“They filed a treasure trove claim, which has become the historic Noss family claim to the treasure in Victorio Peak.”

Over a period of two years, Doc mined the peak.  Witnesses say he took out more than 200 gold bars, and then hid them from everyone, even his family.  Back then, it was illegal to own gold that was not in the form of jewelry.  According to Terry, Doc hid the gold bars in a variety of locations all across the desert:

“Some were hidden right by the county roads… Some were dropped in horse tanks at the nearby ranches.  Some were just buried in the sand and Doc would put a different colored rock over the top of it than was natural to that surrounding.”

Finally, in the fall of 1939, Doc decided to try opening a larger passageway into Victorio Peak.  He hired a mining engineer named Montgomery to assist him.  Together, the two men used dynamite to blast through a large boulder that was blocking the lower portion of the shaft.  The blast caused a massive cave-in, which collapsed the fragile shaft.  Doc had permanently shut himself out of his own mine.  According to his grandson, Terry, even worse was the fact that now Doc only had a few gold bars to draw from:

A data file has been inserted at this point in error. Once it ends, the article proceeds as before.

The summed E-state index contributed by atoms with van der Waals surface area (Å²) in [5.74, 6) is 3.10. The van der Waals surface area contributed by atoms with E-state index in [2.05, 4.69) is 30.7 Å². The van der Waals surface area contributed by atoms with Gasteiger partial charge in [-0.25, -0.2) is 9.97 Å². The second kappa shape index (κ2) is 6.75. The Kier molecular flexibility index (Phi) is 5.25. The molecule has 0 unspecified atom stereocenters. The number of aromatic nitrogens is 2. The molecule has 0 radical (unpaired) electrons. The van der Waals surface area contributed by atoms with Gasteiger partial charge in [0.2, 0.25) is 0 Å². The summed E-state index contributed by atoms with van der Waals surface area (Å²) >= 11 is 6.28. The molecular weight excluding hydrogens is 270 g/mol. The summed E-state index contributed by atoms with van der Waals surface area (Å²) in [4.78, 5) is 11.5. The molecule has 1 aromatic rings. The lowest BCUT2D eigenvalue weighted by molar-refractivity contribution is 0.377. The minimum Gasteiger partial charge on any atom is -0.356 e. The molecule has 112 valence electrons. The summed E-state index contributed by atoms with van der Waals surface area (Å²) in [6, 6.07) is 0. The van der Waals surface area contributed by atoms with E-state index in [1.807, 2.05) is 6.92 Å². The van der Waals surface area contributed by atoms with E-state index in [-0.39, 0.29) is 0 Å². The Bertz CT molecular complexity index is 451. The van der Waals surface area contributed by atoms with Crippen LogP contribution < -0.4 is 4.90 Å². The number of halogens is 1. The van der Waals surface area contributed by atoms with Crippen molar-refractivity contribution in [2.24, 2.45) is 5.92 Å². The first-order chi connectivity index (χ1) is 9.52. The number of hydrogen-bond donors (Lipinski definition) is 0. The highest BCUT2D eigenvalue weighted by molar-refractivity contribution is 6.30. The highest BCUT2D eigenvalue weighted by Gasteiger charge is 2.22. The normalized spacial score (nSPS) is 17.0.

“He only had those few dozen or hundred or so that he’d brought to the surface and he became very protective of those bars.”

For nine years, Doc Noss attempted to sell his gold bars on the black market.  Then in 1948, he met a man named Charlie Ryan and struck a deal to sell him 51 of the bars.

But at the last minute Doc feared that Charlie Ryan would double cross him.  He asked an acquaintance named Tony Jolly to help him re-bury the gold in a new hiding place:

“We went out across the desert, a little ways, we started digging and we dug 20 bars of gold out of the ground.  It turned out to be 90 more and we buried those bars of gold.  I handled and saw 110 bars of gold.”